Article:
Punishing Turkey

Does anyone remember the movie The Boys from Brazil?  It told the story of how a group of top Nazis had moved to Brazil where they made a number of clones of Hitler-as-a-child that were being strategically placed around the world to eventually bring about a Fourth Reich. The movie ended ambiguously, with many of the Hitler children still alive and evidently expected to eventually turn into Hitler adults.  The movie makers were clearly on to something because there have been a lot of Hitler sightings by Israel and its friends over the past few years.  Saddam Hussein was described as a new Hitler while Iran’s President Mahmoud Ahmadinejad has been depicted in even more heinous terms as a reborn Nazi leader preparing a new Holocaust.  More recently Israel demonstrators have displayed effigies of Turkish Prime Minister Recep Tayyip Erdogan with the hairline altered and a moustache added to create a caricature of Hitler. 

The Turkish prime minister’s Hitler-like leanings first appeared when he dared confront Israel’s President Shimon Peres at an international meeting in Davos in January 2009.  Referring to the slaughter of Gazan civilians earlier that month, Erdogan told Peres "…you know well how to kill."  But if there was any lingering doubt, Erdogan definitely became Hitler through his support of the flotilla that sought to bring aid to Gaza three weeks ago followed by his denunciation of the massacre initiated by Israeli commandos. His diabolical intent was made manifest when he then demanded justice for the nine Turkish citizens who were murdered.  Hitlerization is the price one inevitably pays for criticizing Israel or opposing its policies.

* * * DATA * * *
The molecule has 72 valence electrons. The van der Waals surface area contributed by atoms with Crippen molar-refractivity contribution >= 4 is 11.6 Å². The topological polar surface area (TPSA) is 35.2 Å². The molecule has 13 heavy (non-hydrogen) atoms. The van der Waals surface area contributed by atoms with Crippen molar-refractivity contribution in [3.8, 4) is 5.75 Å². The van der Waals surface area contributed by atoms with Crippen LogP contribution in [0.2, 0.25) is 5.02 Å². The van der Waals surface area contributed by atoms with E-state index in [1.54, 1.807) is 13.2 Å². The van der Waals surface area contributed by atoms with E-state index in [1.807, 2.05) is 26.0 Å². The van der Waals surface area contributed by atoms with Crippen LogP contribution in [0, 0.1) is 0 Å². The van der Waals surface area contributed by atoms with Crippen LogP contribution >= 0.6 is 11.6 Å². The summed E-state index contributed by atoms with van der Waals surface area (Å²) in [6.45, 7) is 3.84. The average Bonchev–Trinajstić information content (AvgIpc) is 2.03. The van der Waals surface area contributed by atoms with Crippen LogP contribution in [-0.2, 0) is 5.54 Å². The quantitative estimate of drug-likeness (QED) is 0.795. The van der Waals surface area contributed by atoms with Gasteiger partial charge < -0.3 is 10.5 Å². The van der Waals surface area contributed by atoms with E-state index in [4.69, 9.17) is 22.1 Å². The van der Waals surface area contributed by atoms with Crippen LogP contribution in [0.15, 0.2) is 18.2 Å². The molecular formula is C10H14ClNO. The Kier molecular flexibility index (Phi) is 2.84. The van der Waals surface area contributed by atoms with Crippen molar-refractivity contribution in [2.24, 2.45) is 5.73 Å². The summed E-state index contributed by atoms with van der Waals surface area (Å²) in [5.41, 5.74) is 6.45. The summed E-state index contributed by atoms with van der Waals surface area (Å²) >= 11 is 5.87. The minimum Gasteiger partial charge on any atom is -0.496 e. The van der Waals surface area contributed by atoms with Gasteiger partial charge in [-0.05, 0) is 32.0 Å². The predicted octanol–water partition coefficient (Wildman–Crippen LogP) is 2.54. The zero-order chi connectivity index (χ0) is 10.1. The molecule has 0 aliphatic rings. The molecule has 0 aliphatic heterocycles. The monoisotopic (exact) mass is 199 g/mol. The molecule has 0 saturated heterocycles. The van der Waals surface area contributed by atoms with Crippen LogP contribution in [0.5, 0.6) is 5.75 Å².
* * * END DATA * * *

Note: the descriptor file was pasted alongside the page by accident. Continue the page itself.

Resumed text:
Whenever Israel discovers that yet another foreign nation has turned Nazi and is intent on recreating the Holocaust, the American lap dog soon picks up the scent.  Andrew Sullivan has recently described the phenomenon as "Israel Derangement Syndrome," which he describes as a "…form of derangement, or of such a passionate commitment to a foreign country that any and all normal moral rules or even basic fairness are jettisoned.  And you will notice one thing as well: no regret whatsoever for the loss of human life, just as the hideous murder of so many civilians in the Gaza war had to be the responsibility of the victims, not the attackers.  There is no sense of the human here; just the tribe."  

The Gaza flotilla has been handled by the mainstream media in precisely that fashion – blaming the victim with a unanimity that overwhelms both justice and fairness.  No humanity, no mention of the deliberate attempt to starve Gaza most recently endorsed by alleged United States Senator from New York Charles Schumer who said "strangle them economically."  Or, if one prefers the wisdom of Representative Eliot Engel, also from New York, the flotilla was "filled with hate-filled provocateurs bent on violence."  Confronted by such hatred it is surprising that the Israeli commandos were so restrained, killing only nine passengers and wounding about forty more.